Update: A12 reopened at Stratford St Mary 12 hours after serious lorry crash

A lorry landed on its side blocking the Ipswich bound lane of the A12 on Friday afternoon. A lorry landed on its side blocking the Ipswich bound lane of the A12 on Friday afternoon.

Friday, January 10, 2014
11:51 PM

A female lorry driver remains in hospital in a critical condition following a crash which brought a section of the A12 to a standstill on the Suffolk/Essex border for 12 hours.

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A lorry landed on its side blocking the Ipswich bound lane of the A12 on Friday afternoon. A lorry landed on its side blocking the Ipswich bound lane of the A12 on Friday afternoon.

Emergency crews rushed to the scene of the single-vehicle accident which left a lorry on its side after it struck the central reservation barrier on the dual carriageway near Stratford St Mary at 4.20pm yesterday.

The driver, a woman in her 50s, was airlifted to Ipswich Hospital after suffering “multiple serious injuries,” police said.

An East of England Ambulance Service spokesman initially said she had sustained “potentially life-threatening head injuries”.

She was later transferred to Addenbrooke’s Hospital in Cambridge where her condition was described as critical but stable.

As a result of the crash, both northbound lanes were blocked with police closing the road at the Ardleigh Interchange to allow emergency services to deal with the incident scene.

A section of the southbound carriageway was briefly closeed by Suffolk Constabulary while their roads policing officers helped Essex Police to remove debris from road.

Commuters faced an evening of chaos with multiple queues up to five miles long being reported in the area in the wake of the crash.

Heavy congestion was reported between Brantham and Manningtree along the A137 and around Ardleigh due to diverted traffic.

Diversions are expected to remain in place for until later tonight with specialist recovery required to remove the lorry and its container.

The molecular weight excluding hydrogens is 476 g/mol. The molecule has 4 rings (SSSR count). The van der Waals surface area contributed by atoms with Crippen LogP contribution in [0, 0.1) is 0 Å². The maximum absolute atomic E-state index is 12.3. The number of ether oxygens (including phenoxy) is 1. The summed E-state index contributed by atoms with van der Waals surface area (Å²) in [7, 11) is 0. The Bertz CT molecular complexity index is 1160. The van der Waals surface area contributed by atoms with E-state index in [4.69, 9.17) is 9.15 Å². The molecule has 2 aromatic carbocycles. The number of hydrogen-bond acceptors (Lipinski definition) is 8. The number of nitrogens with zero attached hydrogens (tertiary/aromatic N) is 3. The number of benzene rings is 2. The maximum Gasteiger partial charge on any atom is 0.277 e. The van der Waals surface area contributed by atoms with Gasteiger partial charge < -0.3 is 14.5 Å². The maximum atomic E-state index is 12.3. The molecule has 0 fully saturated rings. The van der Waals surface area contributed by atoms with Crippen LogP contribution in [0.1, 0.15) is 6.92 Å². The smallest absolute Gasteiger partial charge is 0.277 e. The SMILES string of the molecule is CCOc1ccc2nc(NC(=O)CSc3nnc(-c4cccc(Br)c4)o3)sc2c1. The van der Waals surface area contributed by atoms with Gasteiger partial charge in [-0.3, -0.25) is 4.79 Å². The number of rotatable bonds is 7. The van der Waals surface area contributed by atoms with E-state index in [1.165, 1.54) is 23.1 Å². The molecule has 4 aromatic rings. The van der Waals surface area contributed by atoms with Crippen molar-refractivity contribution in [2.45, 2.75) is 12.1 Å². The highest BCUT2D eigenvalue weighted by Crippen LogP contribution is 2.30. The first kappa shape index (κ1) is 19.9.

Both lanes of the A12 were reopened at around 4am today after the lorry, which was carrying rice, was recovered.

An Essex Police spokesman said: “The female driver of a lorry appears to have lost control of it shortly before 4:30pm and struck the central reservation barrier, forcing it on to its side.”

Forensic collision investigators worked at the scene last night to identify the cause of the crash.

Witnesses to the crash are urged to contact Essex Police’s Serious Collision Investigation Unit on 01245 240590 or email collisionappeal@essex.pnn.police.uk.

4 comments

  • Yet another example of what happens when there is a serious accident on the A12 or A14. Gridlock. Why don't the local MP's and councils and newspapers push for the M12 and M14. These are urgent upgrades required for our area. A12 has been voted the worst road in Britain, still nothing done, no investment bits around Colchester and Chelmsford are terrible and falling apart. Investment NOW!

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    Dataminer1

    Saturday, January 11, 2014

  • Why does it take 12 hours to reopen the road? Too many people running round in hi-vis jackets, with their clipboards, trying to look important, while other road users suffer diversions and gridlocks. One lorry involved - 12 hours to shift it. Hope the driver will be ok.

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    Tractorboy

    Saturday, January 11, 2014

  • I hope it's not my butch mate from Brantham

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    Concerned of Suffolk

    Saturday, January 11, 2014

  • The police unfortunately didn't help the matter and often continue to amaze me by making blockages on the A12 worse than they are already. There was not one but two separate northbound diversions off the A12 at different junctions (I have no clue what the point of the first one was other than providing false hope that drivers had already reached and were about to go past the scene of the accident). More importantly they seem to no longer offer any temporary signage or direction as to where people should go once they have been diverted off the A12 when there is no obvious signed route back on to the A12. This simply causes 'follow the leader' syndrome which leads to traffic chaos elsewhere, when there might be a more suitable route to take. Sometimes traffic units can be used more wisely than simply sitting en mass with the blues flashing near the scene.

    Report this comment

    BangTheBomb

    Monday, January 13, 2014

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